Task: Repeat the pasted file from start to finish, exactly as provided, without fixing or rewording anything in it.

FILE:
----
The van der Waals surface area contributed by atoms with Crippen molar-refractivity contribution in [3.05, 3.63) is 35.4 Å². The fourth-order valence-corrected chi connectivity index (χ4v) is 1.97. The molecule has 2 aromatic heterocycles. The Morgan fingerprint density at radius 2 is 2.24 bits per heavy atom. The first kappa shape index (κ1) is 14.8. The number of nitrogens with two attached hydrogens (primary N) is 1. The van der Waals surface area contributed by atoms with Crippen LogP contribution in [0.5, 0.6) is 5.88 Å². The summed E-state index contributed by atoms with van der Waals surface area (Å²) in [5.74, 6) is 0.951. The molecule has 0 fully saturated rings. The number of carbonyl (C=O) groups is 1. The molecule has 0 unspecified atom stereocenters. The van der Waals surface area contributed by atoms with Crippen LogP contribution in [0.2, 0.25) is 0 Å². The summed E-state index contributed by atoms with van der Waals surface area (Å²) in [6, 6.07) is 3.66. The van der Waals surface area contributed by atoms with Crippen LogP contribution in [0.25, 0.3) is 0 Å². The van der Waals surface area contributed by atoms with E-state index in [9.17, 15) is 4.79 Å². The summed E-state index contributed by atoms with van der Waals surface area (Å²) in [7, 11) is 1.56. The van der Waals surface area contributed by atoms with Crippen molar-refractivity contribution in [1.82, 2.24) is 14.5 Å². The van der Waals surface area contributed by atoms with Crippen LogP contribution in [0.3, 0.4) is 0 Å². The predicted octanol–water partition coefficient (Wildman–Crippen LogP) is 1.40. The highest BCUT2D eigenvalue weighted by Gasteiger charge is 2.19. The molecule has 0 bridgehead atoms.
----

The van der Waals surface area contributed by atoms with Crippen molar-refractivity contribution in [3.05, 3.63) is 35.4 Å². The fourth-order valence-corrected chi connectivity index (χ4v) is 1.97. The molecule has 2 aromatic heterocycles. The Morgan fingerprint density at radius 2 is 2.24 bits per heavy atom. The first kappa shape index (κ1) is 14.8. The number of nitrogens with two attached hydrogens (primary N) is 1. The van der Waals surface area contributed by atoms with Crippen LogP contribution in [0.5, 0.6) is 5.88 Å². The summed E-state index contributed by atoms with van der Waals surface area (Å²) in [5.74, 6) is 0.951. The molecule has 0 fully saturated rings. The number of carbonyl (C=O) groups is 1. The molecule has 0 unspecified atom stereocenters. The van der Waals surface area contributed by atoms with Crippen LogP contribution in [0.2, 0.25) is 0 Å². The summed E-state index contributed by atoms with van der Waals surface area (Å²) in [6, 6.07) is 3.66. The van der Waals surface area contributed by atoms with Crippen LogP contribution in [0.25, 0.3) is 0 Å². The van der Waals surface area contributed by atoms with E-state index in [9.17, 15) is 4.79 Å². The summed E-state index contributed by atoms with van der Waals surface area (Å²) in [7, 11) is 1.56. The van der Waals surface area contributed by atoms with Crippen molar-refractivity contribution in [1.82, 2.24) is 14.5 Å². The van der Waals surface area contributed by atoms with Crippen LogP contribution in [0.3, 0.4) is 0 Å². The predicted octanol–water partition coefficient (Wildman–Crippen LogP) is 1.40. The highest BCUT2D eigenvalue weighted by Gasteiger charge is 2.19. The molecule has 0 bridgehead atoms.